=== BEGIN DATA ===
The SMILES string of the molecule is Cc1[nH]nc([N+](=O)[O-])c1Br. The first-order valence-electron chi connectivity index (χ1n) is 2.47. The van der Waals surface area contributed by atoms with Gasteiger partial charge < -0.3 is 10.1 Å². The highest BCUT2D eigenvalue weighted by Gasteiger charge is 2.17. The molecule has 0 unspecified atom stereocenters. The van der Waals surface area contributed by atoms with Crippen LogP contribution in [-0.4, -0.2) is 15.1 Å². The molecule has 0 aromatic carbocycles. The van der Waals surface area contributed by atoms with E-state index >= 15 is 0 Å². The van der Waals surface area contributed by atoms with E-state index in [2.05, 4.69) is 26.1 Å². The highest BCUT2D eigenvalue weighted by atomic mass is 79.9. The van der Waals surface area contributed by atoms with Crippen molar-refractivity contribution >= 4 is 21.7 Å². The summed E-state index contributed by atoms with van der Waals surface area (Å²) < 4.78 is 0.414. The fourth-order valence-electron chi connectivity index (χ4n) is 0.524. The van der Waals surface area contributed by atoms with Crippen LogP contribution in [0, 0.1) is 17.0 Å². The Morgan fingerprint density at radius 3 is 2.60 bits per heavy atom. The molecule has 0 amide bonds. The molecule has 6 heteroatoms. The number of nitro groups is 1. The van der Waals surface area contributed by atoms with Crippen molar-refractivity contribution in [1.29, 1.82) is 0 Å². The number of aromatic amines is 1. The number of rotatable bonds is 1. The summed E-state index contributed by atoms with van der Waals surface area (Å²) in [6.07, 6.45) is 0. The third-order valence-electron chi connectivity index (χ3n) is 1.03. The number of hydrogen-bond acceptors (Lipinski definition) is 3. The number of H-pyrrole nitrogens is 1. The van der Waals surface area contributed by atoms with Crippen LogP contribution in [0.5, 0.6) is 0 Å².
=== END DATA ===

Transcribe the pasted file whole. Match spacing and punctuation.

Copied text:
The SMILES string of the molecule is Cc1[nH]nc([N+](=O)[O-])c1Br. The first-order valence-electron chi connectivity index (χ1n) is 2.47. The van der Waals surface area contributed by atoms with Gasteiger partial charge < -0.3 is 10.1 Å². The highest BCUT2D eigenvalue weighted by Gasteiger charge is 2.17. The molecule has 0 unspecified atom stereocenters. The van der Waals surface area contributed by atoms with Crippen LogP contribution in [-0.4, -0.2) is 15.1 Å². The molecule has 0 aromatic carbocycles. The van der Waals surface area contributed by atoms with E-state index >= 15 is 0 Å². The van der Waals surface area contributed by atoms with E-state index in [2.05, 4.69) is 26.1 Å². The highest BCUT2D eigenvalue weighted by atomic mass is 79.9. The van der Waals surface area contributed by atoms with Crippen molar-refractivity contribution >= 4 is 21.7 Å². The summed E-state index contributed by atoms with van der Waals surface area (Å²) < 4.78 is 0.414. The fourth-order valence-electron chi connectivity index (χ4n) is 0.524. The van der Waals surface area contributed by atoms with Crippen LogP contribution in [0, 0.1) is 17.0 Å². The Morgan fingerprint density at radius 3 is 2.60 bits per heavy atom. The molecule has 0 amide bonds. The molecule has 6 heteroatoms. The number of nitro groups is 1. The van der Waals surface area contributed by atoms with Crippen molar-refractivity contribution in [1.29, 1.82) is 0 Å². The number of aromatic amines is 1. The number of rotatable bonds is 1. The summed E-state index contributed by atoms with van der Waals surface area (Å²) in [6.07, 6.45) is 0. The third-order valence-electron chi connectivity index (χ3n) is 1.03. The number of hydrogen-bond acceptors (Lipinski definition) is 3. The number of H-pyrrole nitrogens is 1. The van der Waals surface area contributed by atoms with Crippen LogP contribution in [0.5, 0.6) is 0 Å².